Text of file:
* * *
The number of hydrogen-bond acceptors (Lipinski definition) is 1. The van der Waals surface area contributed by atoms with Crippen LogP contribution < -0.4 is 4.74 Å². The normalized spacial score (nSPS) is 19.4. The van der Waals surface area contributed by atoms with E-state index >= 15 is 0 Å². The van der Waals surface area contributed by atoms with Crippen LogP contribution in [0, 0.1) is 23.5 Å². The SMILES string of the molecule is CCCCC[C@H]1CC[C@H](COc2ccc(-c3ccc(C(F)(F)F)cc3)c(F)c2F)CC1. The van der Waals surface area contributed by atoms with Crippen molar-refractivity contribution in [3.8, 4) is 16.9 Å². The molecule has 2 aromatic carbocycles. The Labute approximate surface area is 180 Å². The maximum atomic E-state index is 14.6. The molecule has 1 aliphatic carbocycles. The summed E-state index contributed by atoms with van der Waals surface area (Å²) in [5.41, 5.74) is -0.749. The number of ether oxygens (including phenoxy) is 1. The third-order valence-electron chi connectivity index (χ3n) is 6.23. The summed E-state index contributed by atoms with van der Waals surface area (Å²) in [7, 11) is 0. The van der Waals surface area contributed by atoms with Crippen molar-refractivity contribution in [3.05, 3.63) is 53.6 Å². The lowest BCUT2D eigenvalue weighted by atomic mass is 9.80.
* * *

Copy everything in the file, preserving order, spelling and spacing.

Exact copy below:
The number of hydrogen-bond acceptors (Lipinski definition) is 1. The van der Waals surface area contributed by atoms with Crippen LogP contribution < -0.4 is 4.74 Å². The normalized spacial score (nSPS) is 19.4. The van der Waals surface area contributed by atoms with E-state index >= 15 is 0 Å². The van der Waals surface area contributed by atoms with Crippen LogP contribution in [0, 0.1) is 23.5 Å². The SMILES string of the molecule is CCCCC[C@H]1CC[C@H](COc2ccc(-c3ccc(C(F)(F)F)cc3)c(F)c2F)CC1. The van der Waals surface area contributed by atoms with Crippen molar-refractivity contribution in [3.8, 4) is 16.9 Å². The molecule has 2 aromatic carbocycles. The Labute approximate surface area is 180 Å². The maximum atomic E-state index is 14.6. The molecule has 1 aliphatic carbocycles. The summed E-state index contributed by atoms with van der Waals surface area (Å²) in [5.41, 5.74) is -0.749. The number of ether oxygens (including phenoxy) is 1. The third-order valence-electron chi connectivity index (χ3n) is 6.23. The summed E-state index contributed by atoms with van der Waals surface area (Å²) in [7, 11) is 0. The van der Waals surface area contributed by atoms with Crippen molar-refractivity contribution in [3.05, 3.63) is 53.6 Å². The lowest BCUT2D eigenvalue weighted by atomic mass is 9.80.